We also did a study, published in Cell Host and Microbe, where we worked very closely with patients to look at different reservoir sites such as the provirus in the lungs and the small and large intestines. Then we stopped treatment and allowed the virus to come back. We then linked the sequences from the body compartment samples to try to determine the origin of viral rebound. [Author’s note: this study has received a great deal of attention.] The patients were very helpful in co-designing and helping us. For example, whether general anaesthesia was used, which was a major decision that was made by the patients themselves to minimize coming [in] for many individual procedures. This study is important because while we already knew there was virus everywhere, we could never link this to [viral] rebound and the link to rebound is crucial. Quantitatively, the gut is the biggest reservoir, so some might say if we eradicate the virus from the gut we could cure some people. But we know that’s not going to work because you will always have virus from other sites rebounding. This is an important message because many have asked over the past year: If we have a drug that penetrates sanctuary regions better, could we then eradicate HIV? I think no, this is not a solution and will not pave the way to a cure.
Once or twice a year, the press will latch on to a piece of either overzealous, misunderstood or misinterperted research and proclaim that an HIV cure is near. In your opinion, realistically, where do you think we’re at on the spectrum of curing HIV, either by eradication or a remission strategy?
We hear that message indeed too often. I strongly believe that an HIV cure will come one day. Two major points support this. The first is that we have made a lot of progress in better understanding HIV, where it hides, and the composition of full-length virus in certain integration sites in the human genome do matter. Second, enormous progress has been made by biotech to perform antibody production on a large scale, etc. We know today how to tackle and edit certain genes using technology that only emerged in the last five years. Hence if we count these two together and add heavy patient commitment towards the path of finding a cure, then we are definitely moving in the right direction.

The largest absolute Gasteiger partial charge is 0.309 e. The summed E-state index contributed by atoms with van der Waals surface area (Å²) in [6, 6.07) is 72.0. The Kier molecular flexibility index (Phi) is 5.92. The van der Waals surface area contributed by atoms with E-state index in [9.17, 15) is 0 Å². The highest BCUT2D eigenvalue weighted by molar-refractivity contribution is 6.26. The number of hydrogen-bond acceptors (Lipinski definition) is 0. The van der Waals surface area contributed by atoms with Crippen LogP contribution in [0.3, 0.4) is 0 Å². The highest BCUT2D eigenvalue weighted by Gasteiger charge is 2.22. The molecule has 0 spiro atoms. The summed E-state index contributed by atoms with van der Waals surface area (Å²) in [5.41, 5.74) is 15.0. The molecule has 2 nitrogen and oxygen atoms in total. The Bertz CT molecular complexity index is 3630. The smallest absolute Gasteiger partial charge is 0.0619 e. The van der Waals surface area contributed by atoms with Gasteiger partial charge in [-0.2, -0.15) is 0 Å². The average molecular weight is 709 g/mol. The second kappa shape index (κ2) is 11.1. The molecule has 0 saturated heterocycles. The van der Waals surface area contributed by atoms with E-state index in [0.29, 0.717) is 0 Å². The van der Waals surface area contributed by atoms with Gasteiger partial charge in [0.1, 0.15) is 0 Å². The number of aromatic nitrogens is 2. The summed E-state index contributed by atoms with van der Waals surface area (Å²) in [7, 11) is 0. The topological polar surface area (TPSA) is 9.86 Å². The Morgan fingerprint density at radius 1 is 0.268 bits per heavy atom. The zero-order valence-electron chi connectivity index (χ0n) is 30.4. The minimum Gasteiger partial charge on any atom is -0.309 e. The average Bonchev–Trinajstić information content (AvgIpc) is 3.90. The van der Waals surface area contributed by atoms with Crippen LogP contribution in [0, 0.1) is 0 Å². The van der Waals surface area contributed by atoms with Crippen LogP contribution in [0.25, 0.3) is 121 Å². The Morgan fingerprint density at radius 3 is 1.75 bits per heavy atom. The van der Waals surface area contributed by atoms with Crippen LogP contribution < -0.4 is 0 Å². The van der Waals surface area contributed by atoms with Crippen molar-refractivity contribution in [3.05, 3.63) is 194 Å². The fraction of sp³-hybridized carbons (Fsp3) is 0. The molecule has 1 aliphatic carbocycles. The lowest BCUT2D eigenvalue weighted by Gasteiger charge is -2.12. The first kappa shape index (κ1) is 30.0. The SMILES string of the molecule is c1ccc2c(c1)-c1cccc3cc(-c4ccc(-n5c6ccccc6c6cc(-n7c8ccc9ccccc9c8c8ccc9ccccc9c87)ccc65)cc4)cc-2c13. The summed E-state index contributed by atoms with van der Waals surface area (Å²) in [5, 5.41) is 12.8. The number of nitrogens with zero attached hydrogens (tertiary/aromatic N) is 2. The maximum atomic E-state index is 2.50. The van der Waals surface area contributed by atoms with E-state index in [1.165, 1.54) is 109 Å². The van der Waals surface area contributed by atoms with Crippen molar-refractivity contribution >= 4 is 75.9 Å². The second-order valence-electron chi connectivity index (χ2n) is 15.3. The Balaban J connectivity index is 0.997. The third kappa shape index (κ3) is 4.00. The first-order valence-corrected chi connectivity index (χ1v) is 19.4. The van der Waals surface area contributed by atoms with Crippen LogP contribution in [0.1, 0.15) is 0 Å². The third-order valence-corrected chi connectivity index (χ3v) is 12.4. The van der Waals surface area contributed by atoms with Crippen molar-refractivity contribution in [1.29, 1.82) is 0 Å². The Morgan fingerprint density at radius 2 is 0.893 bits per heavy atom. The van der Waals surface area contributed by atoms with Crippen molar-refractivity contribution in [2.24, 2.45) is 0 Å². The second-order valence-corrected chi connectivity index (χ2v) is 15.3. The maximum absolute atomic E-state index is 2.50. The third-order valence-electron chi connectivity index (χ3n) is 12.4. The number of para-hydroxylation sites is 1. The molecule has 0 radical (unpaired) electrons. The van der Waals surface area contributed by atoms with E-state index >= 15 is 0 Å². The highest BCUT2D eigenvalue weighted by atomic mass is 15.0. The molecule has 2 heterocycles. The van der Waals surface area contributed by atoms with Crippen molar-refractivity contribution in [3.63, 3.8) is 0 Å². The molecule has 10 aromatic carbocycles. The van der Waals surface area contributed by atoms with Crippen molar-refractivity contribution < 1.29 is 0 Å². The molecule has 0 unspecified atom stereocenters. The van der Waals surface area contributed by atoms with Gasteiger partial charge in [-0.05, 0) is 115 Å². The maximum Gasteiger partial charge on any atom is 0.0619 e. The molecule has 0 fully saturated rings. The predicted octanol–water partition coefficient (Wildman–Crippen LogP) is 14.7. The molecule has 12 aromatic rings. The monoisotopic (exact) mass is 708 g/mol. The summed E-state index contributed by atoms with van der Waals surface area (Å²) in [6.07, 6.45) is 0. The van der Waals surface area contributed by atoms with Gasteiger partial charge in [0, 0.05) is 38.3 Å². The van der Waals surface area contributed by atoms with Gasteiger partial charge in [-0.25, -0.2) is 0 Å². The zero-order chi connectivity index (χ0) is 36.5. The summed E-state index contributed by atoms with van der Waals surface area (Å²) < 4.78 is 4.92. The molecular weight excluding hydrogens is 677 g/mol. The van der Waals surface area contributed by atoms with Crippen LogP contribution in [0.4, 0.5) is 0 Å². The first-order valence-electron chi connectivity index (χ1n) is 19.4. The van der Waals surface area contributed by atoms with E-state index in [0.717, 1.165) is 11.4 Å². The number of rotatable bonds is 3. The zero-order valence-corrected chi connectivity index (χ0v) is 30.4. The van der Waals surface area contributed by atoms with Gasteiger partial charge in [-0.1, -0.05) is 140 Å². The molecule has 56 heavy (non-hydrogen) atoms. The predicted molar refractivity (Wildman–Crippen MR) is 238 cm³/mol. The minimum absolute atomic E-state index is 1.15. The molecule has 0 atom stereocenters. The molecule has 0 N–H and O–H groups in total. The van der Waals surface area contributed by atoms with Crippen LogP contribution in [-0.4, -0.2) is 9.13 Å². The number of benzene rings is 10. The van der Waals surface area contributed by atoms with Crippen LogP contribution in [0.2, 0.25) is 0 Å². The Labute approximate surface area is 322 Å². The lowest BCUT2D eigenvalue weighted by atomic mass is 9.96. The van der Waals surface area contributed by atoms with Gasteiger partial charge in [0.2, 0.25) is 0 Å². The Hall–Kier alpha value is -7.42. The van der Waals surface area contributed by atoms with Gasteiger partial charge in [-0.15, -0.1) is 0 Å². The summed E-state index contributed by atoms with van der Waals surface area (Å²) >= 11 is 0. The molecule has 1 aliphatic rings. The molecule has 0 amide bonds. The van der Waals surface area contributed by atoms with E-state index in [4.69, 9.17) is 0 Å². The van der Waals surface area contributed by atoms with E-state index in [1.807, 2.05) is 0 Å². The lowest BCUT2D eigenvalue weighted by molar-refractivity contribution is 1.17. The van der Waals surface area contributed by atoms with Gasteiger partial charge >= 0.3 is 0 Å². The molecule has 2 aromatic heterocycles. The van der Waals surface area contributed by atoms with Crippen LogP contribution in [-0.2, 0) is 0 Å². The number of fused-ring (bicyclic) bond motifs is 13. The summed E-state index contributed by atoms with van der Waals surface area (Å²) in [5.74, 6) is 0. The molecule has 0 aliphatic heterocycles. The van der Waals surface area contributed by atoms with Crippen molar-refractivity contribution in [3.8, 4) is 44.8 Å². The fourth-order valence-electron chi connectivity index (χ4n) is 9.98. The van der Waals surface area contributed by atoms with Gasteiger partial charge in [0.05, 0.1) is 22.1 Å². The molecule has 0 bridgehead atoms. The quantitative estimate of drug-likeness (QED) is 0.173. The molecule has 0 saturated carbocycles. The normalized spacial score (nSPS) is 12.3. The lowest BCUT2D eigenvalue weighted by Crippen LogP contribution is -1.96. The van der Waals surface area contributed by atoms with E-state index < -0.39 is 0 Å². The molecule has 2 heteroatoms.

Positively Alive, the anti-stigma campaign mentioned above which donates part of their proceeds to Vandekerckhove’s HIV Research Cure Center, is conducting a Kiss HIV Stigma Goodbye campaign challenge to help fight stigma and would love your participation. For more information please visit their website at: https://www.positivelyalive.org/.
The interview has been edited for space.
Jeannie Wraight is the former editor-in-chief and co-founder of HIV and HCV Haven (www.hivhaven.com) and a blogger and writer for TheBody.com. She is a member of the Board of Directors of Health People, a community-based organization in the South Bronx and an advisor to TRW (Teach me to Read and Write), a community-based organization in Kampala, Uganda. She lives with her husband in New York City.